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Steam, Springs, and Sparks

Another comic review tonight: for several years I had heard of, and had recommended to me, the comic Girl Genius, by Phil and Kaja Foglio.  I finally started reading it about a year ago.

Like Runners, this started out as a print comic, and later moved to the web.  For some time now it’s been posted a page at a time, three times per week.  Both of the Foglios write the script, with Phil pencilling and inking the art, and colors by a third person (the colorist has changed over time – currently it is Cheyenne Wright).

One could maybe call this a science fiction comic, though I think fantasy would be a better way to put it (the creators use the term “Gaslamp Fantasy”, in fact).  It falls into the subgenre known as Steampunk, though to my recollection there’s a lot more devices in the story that are powered by wind-up clockworks than by steam power, but that’s neither here nor there.  What makes it not so sci-fi for me is that there is little attempt to explain how any technology works, or to make it at all realistic (it’s more ‘mad science’ than anything else).

That said, it is a very enjoyable story.  It takes place in a fictional 19th century Europe, much of which is unified under the rule of one Baron Wulfenbach.  The main character of the series (the titular smart woman) is Agatha Heterodyne, who has grown up thinking she’s an ordinary citizen, only to discover that she is what is referred to as a Spark (basically, a somewhat unhinged savant), and that she comes from a rather infamous family.  What ensues are her attempts to stay alive and out of the Baron’s custody while figuring out more about her past and her abilities.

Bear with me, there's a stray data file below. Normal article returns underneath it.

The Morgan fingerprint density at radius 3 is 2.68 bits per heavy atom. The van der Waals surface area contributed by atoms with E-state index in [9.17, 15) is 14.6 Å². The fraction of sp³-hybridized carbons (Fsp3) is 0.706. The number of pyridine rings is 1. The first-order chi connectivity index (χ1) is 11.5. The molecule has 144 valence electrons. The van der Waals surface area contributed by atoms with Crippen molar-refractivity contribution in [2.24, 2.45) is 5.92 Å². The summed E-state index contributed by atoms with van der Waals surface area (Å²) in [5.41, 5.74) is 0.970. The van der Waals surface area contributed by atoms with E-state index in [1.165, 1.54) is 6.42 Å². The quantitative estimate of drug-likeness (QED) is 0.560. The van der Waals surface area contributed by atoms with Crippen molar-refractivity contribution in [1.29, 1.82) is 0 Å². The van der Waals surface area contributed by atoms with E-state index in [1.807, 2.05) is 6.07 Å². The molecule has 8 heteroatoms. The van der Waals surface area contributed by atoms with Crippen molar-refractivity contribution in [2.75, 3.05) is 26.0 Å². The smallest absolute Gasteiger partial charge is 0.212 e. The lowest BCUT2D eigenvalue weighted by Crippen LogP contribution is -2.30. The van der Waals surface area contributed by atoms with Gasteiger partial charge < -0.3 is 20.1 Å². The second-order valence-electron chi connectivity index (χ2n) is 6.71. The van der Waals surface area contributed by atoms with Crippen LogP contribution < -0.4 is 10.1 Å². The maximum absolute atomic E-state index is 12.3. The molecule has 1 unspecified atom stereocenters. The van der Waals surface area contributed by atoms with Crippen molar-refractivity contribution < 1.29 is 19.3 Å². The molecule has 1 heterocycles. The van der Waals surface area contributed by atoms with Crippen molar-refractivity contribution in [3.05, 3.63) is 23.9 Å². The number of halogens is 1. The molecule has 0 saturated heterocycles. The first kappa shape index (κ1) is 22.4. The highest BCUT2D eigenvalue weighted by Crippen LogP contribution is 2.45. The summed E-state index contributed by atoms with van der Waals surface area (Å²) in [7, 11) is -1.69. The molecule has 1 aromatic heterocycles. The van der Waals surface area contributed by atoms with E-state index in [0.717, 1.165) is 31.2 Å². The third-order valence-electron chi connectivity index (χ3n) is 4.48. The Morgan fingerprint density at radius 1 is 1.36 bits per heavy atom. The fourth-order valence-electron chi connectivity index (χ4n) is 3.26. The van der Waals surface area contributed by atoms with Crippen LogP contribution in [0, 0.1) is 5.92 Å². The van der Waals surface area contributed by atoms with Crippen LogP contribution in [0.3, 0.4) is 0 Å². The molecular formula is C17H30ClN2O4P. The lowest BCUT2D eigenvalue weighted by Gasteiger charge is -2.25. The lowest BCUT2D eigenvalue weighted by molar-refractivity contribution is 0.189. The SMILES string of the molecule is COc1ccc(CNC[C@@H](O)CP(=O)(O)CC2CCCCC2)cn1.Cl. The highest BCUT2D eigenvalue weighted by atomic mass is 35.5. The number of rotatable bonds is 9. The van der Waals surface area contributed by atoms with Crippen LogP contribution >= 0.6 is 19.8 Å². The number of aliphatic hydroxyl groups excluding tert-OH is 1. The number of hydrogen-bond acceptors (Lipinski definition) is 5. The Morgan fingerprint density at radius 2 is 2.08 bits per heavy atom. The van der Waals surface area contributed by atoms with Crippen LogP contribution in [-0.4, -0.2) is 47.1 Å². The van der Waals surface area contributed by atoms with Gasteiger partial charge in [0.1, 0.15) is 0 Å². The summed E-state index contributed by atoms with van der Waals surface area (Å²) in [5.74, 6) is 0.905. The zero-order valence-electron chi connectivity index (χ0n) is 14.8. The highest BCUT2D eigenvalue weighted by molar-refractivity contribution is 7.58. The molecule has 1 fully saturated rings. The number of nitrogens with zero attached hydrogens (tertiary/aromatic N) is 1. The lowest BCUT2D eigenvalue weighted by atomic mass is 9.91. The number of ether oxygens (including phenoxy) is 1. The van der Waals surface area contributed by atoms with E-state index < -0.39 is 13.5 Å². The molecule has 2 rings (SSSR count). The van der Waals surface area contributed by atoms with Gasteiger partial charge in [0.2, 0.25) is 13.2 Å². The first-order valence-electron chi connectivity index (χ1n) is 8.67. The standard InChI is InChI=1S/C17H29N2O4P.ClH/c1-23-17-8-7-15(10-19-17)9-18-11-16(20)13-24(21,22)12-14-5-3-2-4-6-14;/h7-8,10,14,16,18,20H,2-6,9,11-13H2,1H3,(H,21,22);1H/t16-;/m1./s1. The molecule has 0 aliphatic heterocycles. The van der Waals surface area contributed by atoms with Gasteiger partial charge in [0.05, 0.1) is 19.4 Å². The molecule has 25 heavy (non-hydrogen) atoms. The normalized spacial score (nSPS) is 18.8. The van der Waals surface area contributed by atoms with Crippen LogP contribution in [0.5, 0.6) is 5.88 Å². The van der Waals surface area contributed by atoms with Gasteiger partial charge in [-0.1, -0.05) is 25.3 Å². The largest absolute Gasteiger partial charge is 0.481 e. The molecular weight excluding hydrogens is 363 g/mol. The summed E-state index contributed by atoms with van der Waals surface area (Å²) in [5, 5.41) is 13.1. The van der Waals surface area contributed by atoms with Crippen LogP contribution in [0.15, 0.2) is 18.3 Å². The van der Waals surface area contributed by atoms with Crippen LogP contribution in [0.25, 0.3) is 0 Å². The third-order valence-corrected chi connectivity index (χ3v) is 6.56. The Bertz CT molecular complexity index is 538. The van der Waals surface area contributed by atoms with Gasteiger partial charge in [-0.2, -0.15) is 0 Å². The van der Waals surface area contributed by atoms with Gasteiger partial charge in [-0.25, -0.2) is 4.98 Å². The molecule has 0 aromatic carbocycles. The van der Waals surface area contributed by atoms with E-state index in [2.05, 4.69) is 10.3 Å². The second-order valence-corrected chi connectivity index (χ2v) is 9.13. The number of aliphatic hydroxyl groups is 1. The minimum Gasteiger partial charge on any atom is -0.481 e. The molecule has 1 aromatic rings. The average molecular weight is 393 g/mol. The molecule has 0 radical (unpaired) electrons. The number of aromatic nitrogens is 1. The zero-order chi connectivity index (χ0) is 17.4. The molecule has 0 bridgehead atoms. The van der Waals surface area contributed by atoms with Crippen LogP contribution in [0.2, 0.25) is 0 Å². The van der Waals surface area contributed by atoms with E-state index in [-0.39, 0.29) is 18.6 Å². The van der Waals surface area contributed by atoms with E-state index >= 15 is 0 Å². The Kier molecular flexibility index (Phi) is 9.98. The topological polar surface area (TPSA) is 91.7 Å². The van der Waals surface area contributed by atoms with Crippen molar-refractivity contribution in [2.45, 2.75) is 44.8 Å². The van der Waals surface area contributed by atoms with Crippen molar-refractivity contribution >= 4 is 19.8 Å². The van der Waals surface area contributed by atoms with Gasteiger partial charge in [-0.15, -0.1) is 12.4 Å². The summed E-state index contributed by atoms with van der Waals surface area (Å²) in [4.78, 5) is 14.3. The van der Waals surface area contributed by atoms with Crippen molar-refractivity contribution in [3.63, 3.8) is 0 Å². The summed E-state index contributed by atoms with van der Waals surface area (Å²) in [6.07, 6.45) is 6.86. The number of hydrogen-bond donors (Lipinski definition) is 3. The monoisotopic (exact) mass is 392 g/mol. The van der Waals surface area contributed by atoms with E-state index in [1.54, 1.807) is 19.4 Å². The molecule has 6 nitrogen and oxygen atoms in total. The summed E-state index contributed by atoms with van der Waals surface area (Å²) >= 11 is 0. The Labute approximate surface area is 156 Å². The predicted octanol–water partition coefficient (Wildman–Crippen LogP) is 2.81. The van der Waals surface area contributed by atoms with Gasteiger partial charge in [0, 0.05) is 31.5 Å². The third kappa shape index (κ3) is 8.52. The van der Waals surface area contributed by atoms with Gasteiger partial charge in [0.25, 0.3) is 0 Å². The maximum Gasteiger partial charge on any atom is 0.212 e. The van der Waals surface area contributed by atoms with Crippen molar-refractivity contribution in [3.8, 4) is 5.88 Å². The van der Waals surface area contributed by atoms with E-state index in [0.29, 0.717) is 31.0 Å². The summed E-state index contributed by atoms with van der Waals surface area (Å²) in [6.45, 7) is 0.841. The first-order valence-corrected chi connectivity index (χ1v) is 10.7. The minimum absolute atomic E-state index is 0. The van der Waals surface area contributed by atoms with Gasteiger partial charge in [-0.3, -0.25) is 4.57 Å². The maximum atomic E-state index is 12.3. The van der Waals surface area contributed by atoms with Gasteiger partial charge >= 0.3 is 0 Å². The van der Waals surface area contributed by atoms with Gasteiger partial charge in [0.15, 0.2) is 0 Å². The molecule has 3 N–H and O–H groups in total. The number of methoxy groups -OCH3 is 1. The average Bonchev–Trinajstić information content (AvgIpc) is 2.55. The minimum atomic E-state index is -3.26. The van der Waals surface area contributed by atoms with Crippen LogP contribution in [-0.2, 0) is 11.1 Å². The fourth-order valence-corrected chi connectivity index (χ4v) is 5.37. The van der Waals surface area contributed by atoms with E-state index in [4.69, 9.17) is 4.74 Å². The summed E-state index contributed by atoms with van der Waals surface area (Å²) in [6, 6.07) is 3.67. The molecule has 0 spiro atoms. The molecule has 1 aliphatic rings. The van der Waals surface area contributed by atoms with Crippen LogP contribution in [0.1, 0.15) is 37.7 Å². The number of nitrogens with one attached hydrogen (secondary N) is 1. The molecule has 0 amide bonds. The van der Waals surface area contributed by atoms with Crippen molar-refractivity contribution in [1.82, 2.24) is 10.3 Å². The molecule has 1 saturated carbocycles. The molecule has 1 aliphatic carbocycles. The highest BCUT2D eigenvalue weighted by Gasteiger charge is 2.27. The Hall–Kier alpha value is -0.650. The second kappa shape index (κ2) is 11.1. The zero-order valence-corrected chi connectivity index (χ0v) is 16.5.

The series is a nice blend of high adventure with really goofy humor, and the particular cartoony style of the art lends itself well to the humor.  The comic has an almost epic scope, with a lot of characters, but even when things are fairly serious, some of the characters provide good comic relief (especially the Jaegers, a breed of humanoid soldiers who place particular importance on hats).  This comic, like Galaxion, features a large cast of strong female characters, but there has been a tendency to draw them in a somewhat more revealing or cheesecakey way some of the time (though I think that tendency has lessened over the years).

Most readers of this blog probably already read Girl Genius, but I certainly recommend it for those who haven’t checked it out.

Posted by seaking on 11-13-2010 at 11:11 pm
Posted in Comics, Links

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